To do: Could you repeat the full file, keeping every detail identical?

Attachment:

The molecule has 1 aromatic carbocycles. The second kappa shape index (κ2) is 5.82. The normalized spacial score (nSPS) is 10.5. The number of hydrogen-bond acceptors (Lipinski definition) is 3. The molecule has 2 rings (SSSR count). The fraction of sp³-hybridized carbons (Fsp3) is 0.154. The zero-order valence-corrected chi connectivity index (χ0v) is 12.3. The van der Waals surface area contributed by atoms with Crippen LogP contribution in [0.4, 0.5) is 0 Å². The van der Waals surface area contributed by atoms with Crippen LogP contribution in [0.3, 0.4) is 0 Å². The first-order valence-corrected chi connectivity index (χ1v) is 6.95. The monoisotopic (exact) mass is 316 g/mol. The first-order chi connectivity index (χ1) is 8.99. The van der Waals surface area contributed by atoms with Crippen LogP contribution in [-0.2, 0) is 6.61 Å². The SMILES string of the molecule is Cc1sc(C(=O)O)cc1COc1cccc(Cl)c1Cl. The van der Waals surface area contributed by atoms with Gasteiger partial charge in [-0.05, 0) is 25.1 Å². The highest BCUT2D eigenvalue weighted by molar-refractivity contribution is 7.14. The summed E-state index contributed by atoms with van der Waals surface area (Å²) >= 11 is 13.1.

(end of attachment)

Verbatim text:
The molecule has 1 aromatic carbocycles. The second kappa shape index (κ2) is 5.82. The normalized spacial score (nSPS) is 10.5. The number of hydrogen-bond acceptors (Lipinski definition) is 3. The molecule has 2 rings (SSSR count). The fraction of sp³-hybridized carbons (Fsp3) is 0.154. The zero-order valence-corrected chi connectivity index (χ0v) is 12.3. The van der Waals surface area contributed by atoms with Crippen LogP contribution in [0.4, 0.5) is 0 Å². The van der Waals surface area contributed by atoms with Crippen LogP contribution in [0.3, 0.4) is 0 Å². The first-order valence-corrected chi connectivity index (χ1v) is 6.95. The monoisotopic (exact) mass is 316 g/mol. The first-order chi connectivity index (χ1) is 8.99. The van der Waals surface area contributed by atoms with Crippen LogP contribution in [-0.2, 0) is 6.61 Å². The SMILES string of the molecule is Cc1sc(C(=O)O)cc1COc1cccc(Cl)c1Cl. The van der Waals surface area contributed by atoms with Gasteiger partial charge in [-0.05, 0) is 25.1 Å². The highest BCUT2D eigenvalue weighted by molar-refractivity contribution is 7.14. The summed E-state index contributed by atoms with van der Waals surface area (Å²) >= 11 is 13.1.